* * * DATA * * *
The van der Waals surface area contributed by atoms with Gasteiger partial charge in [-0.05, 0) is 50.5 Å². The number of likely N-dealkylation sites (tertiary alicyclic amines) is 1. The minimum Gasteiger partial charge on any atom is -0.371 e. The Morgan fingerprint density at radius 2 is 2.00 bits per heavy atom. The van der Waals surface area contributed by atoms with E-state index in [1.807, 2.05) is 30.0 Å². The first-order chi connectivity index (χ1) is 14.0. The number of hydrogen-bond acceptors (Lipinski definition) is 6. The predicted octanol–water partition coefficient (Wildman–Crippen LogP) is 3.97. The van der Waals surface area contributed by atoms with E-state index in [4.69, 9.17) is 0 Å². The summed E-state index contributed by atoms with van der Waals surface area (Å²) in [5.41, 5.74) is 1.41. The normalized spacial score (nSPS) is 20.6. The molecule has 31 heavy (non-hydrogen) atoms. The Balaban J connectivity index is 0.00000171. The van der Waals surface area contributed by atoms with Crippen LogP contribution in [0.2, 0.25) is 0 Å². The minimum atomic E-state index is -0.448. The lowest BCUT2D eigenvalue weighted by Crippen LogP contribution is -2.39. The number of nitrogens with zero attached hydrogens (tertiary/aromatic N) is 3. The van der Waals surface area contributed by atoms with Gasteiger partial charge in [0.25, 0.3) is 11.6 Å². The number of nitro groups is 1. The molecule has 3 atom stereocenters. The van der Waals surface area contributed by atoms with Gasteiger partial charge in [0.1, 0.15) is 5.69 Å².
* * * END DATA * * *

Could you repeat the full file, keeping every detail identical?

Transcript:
The van der Waals surface area contributed by atoms with Gasteiger partial charge in [-0.05, 0) is 50.5 Å². The number of likely N-dealkylation sites (tertiary alicyclic amines) is 1. The minimum Gasteiger partial charge on any atom is -0.371 e. The Morgan fingerprint density at radius 2 is 2.00 bits per heavy atom. The van der Waals surface area contributed by atoms with E-state index in [1.807, 2.05) is 30.0 Å². The first-order chi connectivity index (χ1) is 14.0. The number of hydrogen-bond acceptors (Lipinski definition) is 6. The predicted octanol–water partition coefficient (Wildman–Crippen LogP) is 3.97. The van der Waals surface area contributed by atoms with E-state index in [4.69, 9.17) is 0 Å². The summed E-state index contributed by atoms with van der Waals surface area (Å²) in [5.41, 5.74) is 1.41. The normalized spacial score (nSPS) is 20.6. The molecule has 31 heavy (non-hydrogen) atoms. The Balaban J connectivity index is 0.00000171. The van der Waals surface area contributed by atoms with Crippen LogP contribution in [0.2, 0.25) is 0 Å². The minimum atomic E-state index is -0.448. The lowest BCUT2D eigenvalue weighted by Crippen LogP contribution is -2.39. The number of nitrogens with zero attached hydrogens (tertiary/aromatic N) is 3. The van der Waals surface area contributed by atoms with Gasteiger partial charge in [0.25, 0.3) is 11.6 Å². The number of nitro groups is 1. The molecule has 3 atom stereocenters. The van der Waals surface area contributed by atoms with Gasteiger partial charge in [0.1, 0.15) is 5.69 Å².